I don't know about Paul, but with me, e-mail correspondence is hit and/or miss. Once their promotional material is sent, apparently an ongoing dialogue is neither desired nor acknowledged. Forget getting "thank you" notes, even for good reviews (although they do happen occasionally, for which I'm grateful). I can better expect to hear from them over negative reviews, if they write at all. Most of the time, though, they just vanish into the ether, happy they got what they wanted out of TFR.
As you're probably assessing by now, this is what I meant by not really understanding self-promotion. If you're a filmmaker, and you recognize yourself here, do yourself a favor and assign public relations to someone else.
Speaking of emails, I was not aware until Paul Guzzo told me earlier this year, that over the years, a few artists demanded to be taken off his email list because of negative reviews I wrote, and told never to contact them again. That he supported our teamwork to that extent is a testament to his strength and dedication. I've been cut out of a few email lists myself. Which brings me to my final thoughts...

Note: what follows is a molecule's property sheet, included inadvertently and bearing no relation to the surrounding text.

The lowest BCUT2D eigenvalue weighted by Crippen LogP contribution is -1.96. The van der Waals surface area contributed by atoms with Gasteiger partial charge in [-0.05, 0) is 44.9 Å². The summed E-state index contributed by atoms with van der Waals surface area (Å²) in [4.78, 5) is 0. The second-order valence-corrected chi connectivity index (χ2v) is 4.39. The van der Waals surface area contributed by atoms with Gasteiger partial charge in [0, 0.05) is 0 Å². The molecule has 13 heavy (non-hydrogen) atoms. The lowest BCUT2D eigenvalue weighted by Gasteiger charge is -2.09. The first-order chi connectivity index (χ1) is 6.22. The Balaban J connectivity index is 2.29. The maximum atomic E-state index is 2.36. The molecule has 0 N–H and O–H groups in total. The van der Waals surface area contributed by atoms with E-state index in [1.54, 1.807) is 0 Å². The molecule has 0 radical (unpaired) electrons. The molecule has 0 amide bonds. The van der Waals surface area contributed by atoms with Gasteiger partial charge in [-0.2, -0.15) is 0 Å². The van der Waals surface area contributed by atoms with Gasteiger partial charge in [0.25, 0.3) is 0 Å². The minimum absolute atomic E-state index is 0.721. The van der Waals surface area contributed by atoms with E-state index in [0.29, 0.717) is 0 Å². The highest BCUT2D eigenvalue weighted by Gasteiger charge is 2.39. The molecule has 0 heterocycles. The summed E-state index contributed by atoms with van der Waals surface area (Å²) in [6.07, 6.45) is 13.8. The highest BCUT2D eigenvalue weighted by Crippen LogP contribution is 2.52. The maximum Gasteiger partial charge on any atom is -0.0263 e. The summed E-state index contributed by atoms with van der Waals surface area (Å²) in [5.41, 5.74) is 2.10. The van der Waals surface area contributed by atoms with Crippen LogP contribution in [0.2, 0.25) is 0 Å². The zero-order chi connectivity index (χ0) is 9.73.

For anyone who hopes to continue the TFR, or write reviews of same if I can't, please be aware: this is, flat-out, an ego-driven business. I've said that before but it bears repeating. It never ceases to amaze both Paul and me how much the artists feel entitled to and how much they expect to get for free. We are volunteering our time and efforts to HELP filmmakers get discovered and their films exhibited. We did not sign on to become their personal press agents.